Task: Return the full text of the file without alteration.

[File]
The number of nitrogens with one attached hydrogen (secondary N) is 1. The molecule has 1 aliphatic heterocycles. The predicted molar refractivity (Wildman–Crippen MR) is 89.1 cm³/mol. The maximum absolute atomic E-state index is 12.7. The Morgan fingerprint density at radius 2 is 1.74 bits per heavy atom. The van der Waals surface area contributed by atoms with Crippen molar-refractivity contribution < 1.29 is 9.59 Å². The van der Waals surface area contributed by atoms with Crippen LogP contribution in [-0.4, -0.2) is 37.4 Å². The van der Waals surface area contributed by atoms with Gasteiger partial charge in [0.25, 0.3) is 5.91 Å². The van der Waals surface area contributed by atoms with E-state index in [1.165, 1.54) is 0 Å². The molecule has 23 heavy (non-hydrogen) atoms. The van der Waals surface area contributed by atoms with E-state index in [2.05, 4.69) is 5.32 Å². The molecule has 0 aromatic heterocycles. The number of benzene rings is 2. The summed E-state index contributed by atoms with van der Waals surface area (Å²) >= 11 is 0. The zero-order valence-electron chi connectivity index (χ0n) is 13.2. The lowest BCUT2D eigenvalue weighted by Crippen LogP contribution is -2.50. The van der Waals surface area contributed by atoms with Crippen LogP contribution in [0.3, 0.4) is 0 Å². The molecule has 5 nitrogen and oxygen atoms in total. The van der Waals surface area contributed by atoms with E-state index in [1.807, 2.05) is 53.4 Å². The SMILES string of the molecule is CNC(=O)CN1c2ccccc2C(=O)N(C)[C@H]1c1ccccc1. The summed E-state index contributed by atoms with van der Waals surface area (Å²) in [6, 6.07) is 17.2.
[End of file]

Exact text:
The number of nitrogens with one attached hydrogen (secondary N) is 1. The molecule has 1 aliphatic heterocycles. The predicted molar refractivity (Wildman–Crippen MR) is 89.1 cm³/mol. The maximum absolute atomic E-state index is 12.7. The Morgan fingerprint density at radius 2 is 1.74 bits per heavy atom. The van der Waals surface area contributed by atoms with Crippen molar-refractivity contribution < 1.29 is 9.59 Å². The van der Waals surface area contributed by atoms with Crippen LogP contribution in [-0.4, -0.2) is 37.4 Å². The van der Waals surface area contributed by atoms with Gasteiger partial charge in [0.25, 0.3) is 5.91 Å². The van der Waals surface area contributed by atoms with E-state index in [1.165, 1.54) is 0 Å². The molecule has 23 heavy (non-hydrogen) atoms. The van der Waals surface area contributed by atoms with E-state index in [2.05, 4.69) is 5.32 Å². The molecule has 0 aromatic heterocycles. The number of benzene rings is 2. The summed E-state index contributed by atoms with van der Waals surface area (Å²) >= 11 is 0. The zero-order valence-electron chi connectivity index (χ0n) is 13.2. The lowest BCUT2D eigenvalue weighted by Crippen LogP contribution is -2.50. The van der Waals surface area contributed by atoms with Crippen LogP contribution in [0.3, 0.4) is 0 Å². The molecule has 5 nitrogen and oxygen atoms in total. The van der Waals surface area contributed by atoms with E-state index in [1.807, 2.05) is 53.4 Å². The SMILES string of the molecule is CNC(=O)CN1c2ccccc2C(=O)N(C)[C@H]1c1ccccc1. The summed E-state index contributed by atoms with van der Waals surface area (Å²) in [6, 6.07) is 17.2.